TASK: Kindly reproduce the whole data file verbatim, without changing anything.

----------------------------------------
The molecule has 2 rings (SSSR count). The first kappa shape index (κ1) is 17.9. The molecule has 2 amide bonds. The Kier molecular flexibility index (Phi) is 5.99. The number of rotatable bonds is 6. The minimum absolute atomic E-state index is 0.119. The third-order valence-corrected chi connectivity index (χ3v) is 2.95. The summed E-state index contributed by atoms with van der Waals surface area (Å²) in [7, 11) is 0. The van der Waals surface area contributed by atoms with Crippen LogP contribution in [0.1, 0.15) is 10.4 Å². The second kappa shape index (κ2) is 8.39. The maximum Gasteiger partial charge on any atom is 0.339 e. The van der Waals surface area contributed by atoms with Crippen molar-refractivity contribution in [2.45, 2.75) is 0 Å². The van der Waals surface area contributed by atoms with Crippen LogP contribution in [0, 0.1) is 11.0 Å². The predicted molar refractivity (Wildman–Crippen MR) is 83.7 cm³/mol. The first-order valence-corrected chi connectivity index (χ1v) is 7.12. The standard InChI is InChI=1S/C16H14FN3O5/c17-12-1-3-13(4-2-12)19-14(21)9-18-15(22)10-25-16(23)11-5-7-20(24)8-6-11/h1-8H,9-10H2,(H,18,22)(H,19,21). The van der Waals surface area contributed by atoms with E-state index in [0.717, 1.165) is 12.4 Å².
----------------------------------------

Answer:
The molecule has 2 rings (SSSR count). The first kappa shape index (κ1) is 17.9. The molecule has 2 amide bonds. The Kier molecular flexibility index (Phi) is 5.99. The number of rotatable bonds is 6. The minimum absolute atomic E-state index is 0.119. The third-order valence-corrected chi connectivity index (χ3v) is 2.95. The summed E-state index contributed by atoms with van der Waals surface area (Å²) in [7, 11) is 0. The van der Waals surface area contributed by atoms with Crippen LogP contribution in [0.1, 0.15) is 10.4 Å². The second kappa shape index (κ2) is 8.39. The maximum Gasteiger partial charge on any atom is 0.339 e. The van der Waals surface area contributed by atoms with Crippen molar-refractivity contribution in [2.45, 2.75) is 0 Å². The van der Waals surface area contributed by atoms with Crippen LogP contribution in [0, 0.1) is 11.0 Å². The predicted molar refractivity (Wildman–Crippen MR) is 83.7 cm³/mol. The first-order valence-corrected chi connectivity index (χ1v) is 7.12. The standard InChI is InChI=1S/C16H14FN3O5/c17-12-1-3-13(4-2-12)19-14(21)9-18-15(22)10-25-16(23)11-5-7-20(24)8-6-11/h1-8H,9-10H2,(H,18,22)(H,19,21). The van der Waals surface area contributed by atoms with E-state index in [0.717, 1.165) is 12.4 Å².